The United States Is Not Ready for a Cyber Attack
The nation must be aligned to fight in the virtual realm.
The United States endures hundreds of millions of digital attacks every day, from cases of cyber terrorism by nation-states to identity and trade secret theft by digital criminals. The nation has been fending off an unprecedented range of digital threats, escalating both in intensity and sophistication. In spite of hardened networks protected by some of the most advanced programs, the U.S. government increasingly is a prime target.
The onslaught of cyberthreats has prompted at least one call for what would be tantamount to a sixth U.S. military service branch—a cyber force to own operations in the virtual domain. This has been the mantra of Adm. James Stavridis, USN (Ret.), former NATO commander and now dean of Tufts University’s Fletcher School of Law and Diplomacy, for several years. Next month, he and Adm. Michael Rogers, USN, commander of U.S. Cyber Command and director of the National Security Agency (NSA), are scheduled to deliver a keynote address at the West conference in San Diego. They will discuss the critical uncertainty facing U.S. military and government leaders in their session on Thursday, February 23, titled, “Are We Organized and Aligned to Fight the Cyber War?”
The answer for Adm. Stavridis can be summed up in four words: “We are not aligned.”
His assertion has been illustrated repeatedly in news report after news report of cyber breaches, including the hacking incidents of U.S. political institutions and individuals leading up to last year’s presidential election. Following the hacks, U.S. officials bluntly and publicly blamed the Russian government, citing the goal to influence the November U.S. general election as the prime motivator. “We believe, based on the scope and sensitivity of these efforts, that only Russia’s senior-most officials could have authorized these activities,” said a statement from Director of National Intelligence James R. Clapper and the Department of Homeland Security.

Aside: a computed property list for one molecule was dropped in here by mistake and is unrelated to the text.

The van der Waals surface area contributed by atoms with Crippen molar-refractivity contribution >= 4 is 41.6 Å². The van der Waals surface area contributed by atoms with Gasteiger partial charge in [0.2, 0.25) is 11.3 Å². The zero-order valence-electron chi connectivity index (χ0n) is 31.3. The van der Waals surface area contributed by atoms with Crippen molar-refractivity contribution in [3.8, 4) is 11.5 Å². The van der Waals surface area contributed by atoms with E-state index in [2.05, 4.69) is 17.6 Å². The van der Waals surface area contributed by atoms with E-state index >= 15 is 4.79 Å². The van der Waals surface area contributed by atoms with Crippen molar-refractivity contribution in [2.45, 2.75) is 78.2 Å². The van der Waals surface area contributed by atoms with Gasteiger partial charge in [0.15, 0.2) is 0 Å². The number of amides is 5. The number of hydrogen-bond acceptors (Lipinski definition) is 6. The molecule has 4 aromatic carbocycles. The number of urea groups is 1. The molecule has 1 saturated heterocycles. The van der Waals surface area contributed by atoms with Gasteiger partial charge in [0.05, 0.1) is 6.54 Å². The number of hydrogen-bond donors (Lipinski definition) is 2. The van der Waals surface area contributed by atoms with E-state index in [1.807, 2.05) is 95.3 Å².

Successfully fighting the rising tide of cyber attacks requires a multipronged approach, says Adm. Stavridis, who shared some thoughts with SIGNAL before his February keynote address. This should include the creation of a national commission on cybersecurity similar to the 9/11 Commission assembled in the wake of the September 11, 2001, terrorist attacks. Appointing members to such a commission needs to come “before a cyber Pearl Harbor,” Adm. Stavridis says, referring to repeated warnings of an imminent debilitating cyber attack akin to the surprise Japanese attack on Pearl Harbor in World War II.
The admiral says he sees the need to separate the NSA from U.S. Cyber Command, putting different leaders at the helm of each. He also says there is merit in putting a single agency in charge of cybersecurity—essentially merging the cyber functions of the FBI, the NSA and the Department of Homeland Security. That same streamlining should occur within the military ranks as well, he suggests. Currently, each of the services runs its own cyber component, a construct that threatens “unity of command, fosters unhealthy competition among the services and inhibits the establishment of universal standards that transcend the [Defense Department’s] cyber community,” Adm. Stavridis wrote in 2014 in the U.S. Naval Institute’s magazine. “A stand-alone force would eliminate both the unity-of-command problem and the interservice rivalries and would prevent the inefficiencies associated with disparate personnel standards while allocating resources based on objectively adjudicated priorities.” He maintains those beliefs today.
During the keynote speech, Adm. Stavridis plans to call for the creation of a Cabinet-level officer to deal with cyber issues, much as the Office of the Director of National Intelligence was established after 9/11 to enact major intelligence reform.
For more information and for conference registration, visit www.westconference.org. West, co-sponsored by AFCEA International and the U.S. Naval Institute, is in its 27th year of bringing together military and industry leaders.